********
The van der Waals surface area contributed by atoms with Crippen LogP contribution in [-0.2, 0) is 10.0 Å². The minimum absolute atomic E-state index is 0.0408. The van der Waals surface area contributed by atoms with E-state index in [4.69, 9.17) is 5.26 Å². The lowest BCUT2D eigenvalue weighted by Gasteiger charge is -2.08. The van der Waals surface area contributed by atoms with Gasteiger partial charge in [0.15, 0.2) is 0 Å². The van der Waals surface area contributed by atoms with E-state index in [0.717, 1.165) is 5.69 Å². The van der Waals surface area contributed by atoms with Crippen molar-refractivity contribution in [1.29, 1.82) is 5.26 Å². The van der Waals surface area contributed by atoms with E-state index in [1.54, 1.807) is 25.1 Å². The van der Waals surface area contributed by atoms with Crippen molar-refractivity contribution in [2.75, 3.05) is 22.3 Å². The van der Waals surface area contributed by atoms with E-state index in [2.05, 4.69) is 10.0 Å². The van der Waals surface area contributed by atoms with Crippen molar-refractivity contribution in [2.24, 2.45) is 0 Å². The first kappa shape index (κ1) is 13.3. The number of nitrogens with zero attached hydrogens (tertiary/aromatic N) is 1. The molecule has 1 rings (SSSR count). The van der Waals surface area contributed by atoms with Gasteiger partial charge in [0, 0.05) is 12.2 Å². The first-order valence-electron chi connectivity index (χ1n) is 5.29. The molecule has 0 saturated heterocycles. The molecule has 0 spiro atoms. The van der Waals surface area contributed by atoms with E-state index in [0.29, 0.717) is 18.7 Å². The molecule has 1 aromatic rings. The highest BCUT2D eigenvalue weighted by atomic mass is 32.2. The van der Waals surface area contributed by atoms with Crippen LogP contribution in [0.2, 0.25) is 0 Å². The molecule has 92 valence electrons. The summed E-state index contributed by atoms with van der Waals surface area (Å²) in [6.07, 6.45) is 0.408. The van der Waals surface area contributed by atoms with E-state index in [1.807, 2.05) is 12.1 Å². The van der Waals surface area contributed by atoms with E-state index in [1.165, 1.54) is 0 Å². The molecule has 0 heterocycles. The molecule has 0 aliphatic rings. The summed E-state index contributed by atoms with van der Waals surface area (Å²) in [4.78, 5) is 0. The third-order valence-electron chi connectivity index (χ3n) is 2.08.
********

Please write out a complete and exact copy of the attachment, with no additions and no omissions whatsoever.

The van der Waals surface area contributed by atoms with Crippen LogP contribution in [-0.2, 0) is 10.0 Å². The minimum absolute atomic E-state index is 0.0408. The van der Waals surface area contributed by atoms with E-state index in [4.69, 9.17) is 5.26 Å². The lowest BCUT2D eigenvalue weighted by Gasteiger charge is -2.08. The van der Waals surface area contributed by atoms with Gasteiger partial charge in [0.15, 0.2) is 0 Å². The van der Waals surface area contributed by atoms with E-state index in [0.717, 1.165) is 5.69 Å². The van der Waals surface area contributed by atoms with Crippen molar-refractivity contribution in [1.29, 1.82) is 5.26 Å². The van der Waals surface area contributed by atoms with E-state index in [1.54, 1.807) is 25.1 Å². The van der Waals surface area contributed by atoms with Crippen molar-refractivity contribution in [2.75, 3.05) is 22.3 Å². The van der Waals surface area contributed by atoms with E-state index in [2.05, 4.69) is 10.0 Å². The van der Waals surface area contributed by atoms with Crippen molar-refractivity contribution in [2.24, 2.45) is 0 Å². The first kappa shape index (κ1) is 13.3. The number of nitrogens with zero attached hydrogens (tertiary/aromatic N) is 1. The molecule has 1 rings (SSSR count). The van der Waals surface area contributed by atoms with Gasteiger partial charge in [0, 0.05) is 12.2 Å². The first-order valence-electron chi connectivity index (χ1n) is 5.29. The molecule has 0 saturated heterocycles. The molecule has 0 spiro atoms. The van der Waals surface area contributed by atoms with E-state index in [0.29, 0.717) is 18.7 Å². The molecule has 1 aromatic rings. The highest BCUT2D eigenvalue weighted by atomic mass is 32.2. The van der Waals surface area contributed by atoms with Crippen LogP contribution in [0.2, 0.25) is 0 Å². The molecule has 92 valence electrons. The summed E-state index contributed by atoms with van der Waals surface area (Å²) in [6.07, 6.45) is 0.408. The van der Waals surface area contributed by atoms with E-state index in [1.807, 2.05) is 12.1 Å². The van der Waals surface area contributed by atoms with E-state index in [1.165, 1.54) is 0 Å². The molecule has 0 heterocycles. The molecule has 0 aliphatic rings. The summed E-state index contributed by atoms with van der Waals surface area (Å²) in [4.78, 5) is 0. The third-order valence-electron chi connectivity index (χ3n) is 2.08.